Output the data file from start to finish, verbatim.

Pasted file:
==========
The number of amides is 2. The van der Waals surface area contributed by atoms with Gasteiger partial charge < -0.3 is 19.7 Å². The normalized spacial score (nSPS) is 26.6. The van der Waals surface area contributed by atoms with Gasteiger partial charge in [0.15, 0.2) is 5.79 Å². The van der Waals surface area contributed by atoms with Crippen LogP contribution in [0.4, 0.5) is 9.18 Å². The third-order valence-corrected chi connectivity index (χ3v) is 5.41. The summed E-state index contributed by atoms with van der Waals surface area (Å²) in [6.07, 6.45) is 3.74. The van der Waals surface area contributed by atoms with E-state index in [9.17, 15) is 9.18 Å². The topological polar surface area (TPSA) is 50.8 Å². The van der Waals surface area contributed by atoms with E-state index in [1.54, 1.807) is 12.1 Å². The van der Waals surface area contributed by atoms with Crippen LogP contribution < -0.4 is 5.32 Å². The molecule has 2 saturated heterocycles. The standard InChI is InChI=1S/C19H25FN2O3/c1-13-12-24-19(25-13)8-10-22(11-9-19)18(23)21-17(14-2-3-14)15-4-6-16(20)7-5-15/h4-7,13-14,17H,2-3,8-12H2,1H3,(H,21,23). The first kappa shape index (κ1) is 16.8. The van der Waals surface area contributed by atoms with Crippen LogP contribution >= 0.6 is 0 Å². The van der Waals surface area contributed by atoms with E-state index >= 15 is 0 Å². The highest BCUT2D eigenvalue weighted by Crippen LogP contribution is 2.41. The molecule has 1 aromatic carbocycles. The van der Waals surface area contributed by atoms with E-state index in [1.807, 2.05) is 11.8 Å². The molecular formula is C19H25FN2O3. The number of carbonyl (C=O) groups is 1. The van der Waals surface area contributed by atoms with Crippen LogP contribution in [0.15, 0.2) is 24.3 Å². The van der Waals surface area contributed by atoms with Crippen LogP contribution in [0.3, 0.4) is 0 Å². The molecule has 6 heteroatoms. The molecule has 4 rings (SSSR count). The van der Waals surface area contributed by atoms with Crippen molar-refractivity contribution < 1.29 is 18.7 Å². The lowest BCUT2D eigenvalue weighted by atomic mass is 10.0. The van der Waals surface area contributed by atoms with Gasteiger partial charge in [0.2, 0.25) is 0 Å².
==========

The number of amides is 2. The van der Waals surface area contributed by atoms with Gasteiger partial charge < -0.3 is 19.7 Å². The normalized spacial score (nSPS) is 26.6. The van der Waals surface area contributed by atoms with Gasteiger partial charge in [0.15, 0.2) is 5.79 Å². The van der Waals surface area contributed by atoms with Crippen LogP contribution in [0.4, 0.5) is 9.18 Å². The third-order valence-corrected chi connectivity index (χ3v) is 5.41. The summed E-state index contributed by atoms with van der Waals surface area (Å²) in [6.07, 6.45) is 3.74. The van der Waals surface area contributed by atoms with E-state index in [9.17, 15) is 9.18 Å². The topological polar surface area (TPSA) is 50.8 Å². The van der Waals surface area contributed by atoms with E-state index in [1.54, 1.807) is 12.1 Å². The van der Waals surface area contributed by atoms with Crippen LogP contribution < -0.4 is 5.32 Å². The molecule has 2 saturated heterocycles. The standard InChI is InChI=1S/C19H25FN2O3/c1-13-12-24-19(25-13)8-10-22(11-9-19)18(23)21-17(14-2-3-14)15-4-6-16(20)7-5-15/h4-7,13-14,17H,2-3,8-12H2,1H3,(H,21,23). The first kappa shape index (κ1) is 16.8. The van der Waals surface area contributed by atoms with Crippen LogP contribution >= 0.6 is 0 Å². The van der Waals surface area contributed by atoms with E-state index >= 15 is 0 Å². The highest BCUT2D eigenvalue weighted by Crippen LogP contribution is 2.41. The molecule has 1 aromatic carbocycles. The van der Waals surface area contributed by atoms with E-state index in [1.807, 2.05) is 11.8 Å². The molecular formula is C19H25FN2O3. The number of carbonyl (C=O) groups is 1. The van der Waals surface area contributed by atoms with Crippen LogP contribution in [0.15, 0.2) is 24.3 Å². The van der Waals surface area contributed by atoms with Crippen LogP contribution in [0.3, 0.4) is 0 Å². The molecule has 6 heteroatoms. The molecule has 4 rings (SSSR count). The van der Waals surface area contributed by atoms with Crippen molar-refractivity contribution < 1.29 is 18.7 Å². The lowest BCUT2D eigenvalue weighted by atomic mass is 10.0. The van der Waals surface area contributed by atoms with Gasteiger partial charge in [0.2, 0.25) is 0 Å².